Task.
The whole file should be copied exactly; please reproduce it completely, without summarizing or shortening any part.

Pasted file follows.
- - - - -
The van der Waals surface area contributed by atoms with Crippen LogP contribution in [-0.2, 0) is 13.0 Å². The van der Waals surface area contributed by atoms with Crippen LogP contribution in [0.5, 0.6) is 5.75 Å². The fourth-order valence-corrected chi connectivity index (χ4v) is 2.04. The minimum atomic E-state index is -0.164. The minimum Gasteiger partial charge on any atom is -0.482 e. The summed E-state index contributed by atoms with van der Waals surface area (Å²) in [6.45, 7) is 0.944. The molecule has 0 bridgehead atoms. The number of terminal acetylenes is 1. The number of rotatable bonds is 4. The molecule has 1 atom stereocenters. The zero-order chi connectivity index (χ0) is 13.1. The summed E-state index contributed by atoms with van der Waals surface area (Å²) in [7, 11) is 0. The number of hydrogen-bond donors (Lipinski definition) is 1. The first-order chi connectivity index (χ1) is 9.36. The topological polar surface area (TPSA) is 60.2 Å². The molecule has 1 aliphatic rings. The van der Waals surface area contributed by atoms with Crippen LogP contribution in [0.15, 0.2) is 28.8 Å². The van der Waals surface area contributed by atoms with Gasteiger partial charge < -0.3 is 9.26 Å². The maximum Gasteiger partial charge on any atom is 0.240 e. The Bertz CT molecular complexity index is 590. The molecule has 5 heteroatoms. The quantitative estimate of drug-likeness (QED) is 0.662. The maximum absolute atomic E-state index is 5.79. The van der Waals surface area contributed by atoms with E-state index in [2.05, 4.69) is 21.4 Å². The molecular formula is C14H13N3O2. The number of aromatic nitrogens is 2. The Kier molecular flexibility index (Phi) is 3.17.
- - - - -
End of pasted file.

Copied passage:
The van der Waals surface area contributed by atoms with Crippen LogP contribution in [-0.2, 0) is 13.0 Å². The van der Waals surface area contributed by atoms with Crippen LogP contribution in [0.5, 0.6) is 5.75 Å². The fourth-order valence-corrected chi connectivity index (χ4v) is 2.04. The minimum atomic E-state index is -0.164. The minimum Gasteiger partial charge on any atom is -0.482 e. The summed E-state index contributed by atoms with van der Waals surface area (Å²) in [6.45, 7) is 0.944. The molecule has 0 bridgehead atoms. The number of terminal acetylenes is 1. The number of rotatable bonds is 4. The molecule has 1 atom stereocenters. The zero-order chi connectivity index (χ0) is 13.1. The summed E-state index contributed by atoms with van der Waals surface area (Å²) in [7, 11) is 0. The number of hydrogen-bond donors (Lipinski definition) is 1. The first-order chi connectivity index (χ1) is 9.36. The topological polar surface area (TPSA) is 60.2 Å². The molecule has 1 aliphatic rings. The van der Waals surface area contributed by atoms with Crippen LogP contribution in [0.15, 0.2) is 28.8 Å². The van der Waals surface area contributed by atoms with Gasteiger partial charge < -0.3 is 9.26 Å². The maximum Gasteiger partial charge on any atom is 0.240 e. The Bertz CT molecular complexity index is 590. The molecule has 5 heteroatoms. The quantitative estimate of drug-likeness (QED) is 0.662. The maximum absolute atomic E-state index is 5.79. The van der Waals surface area contributed by atoms with E-state index in [2.05, 4.69) is 21.4 Å². The molecular formula is C14H13N3O2. The number of aromatic nitrogens is 2. The Kier molecular flexibility index (Phi) is 3.17.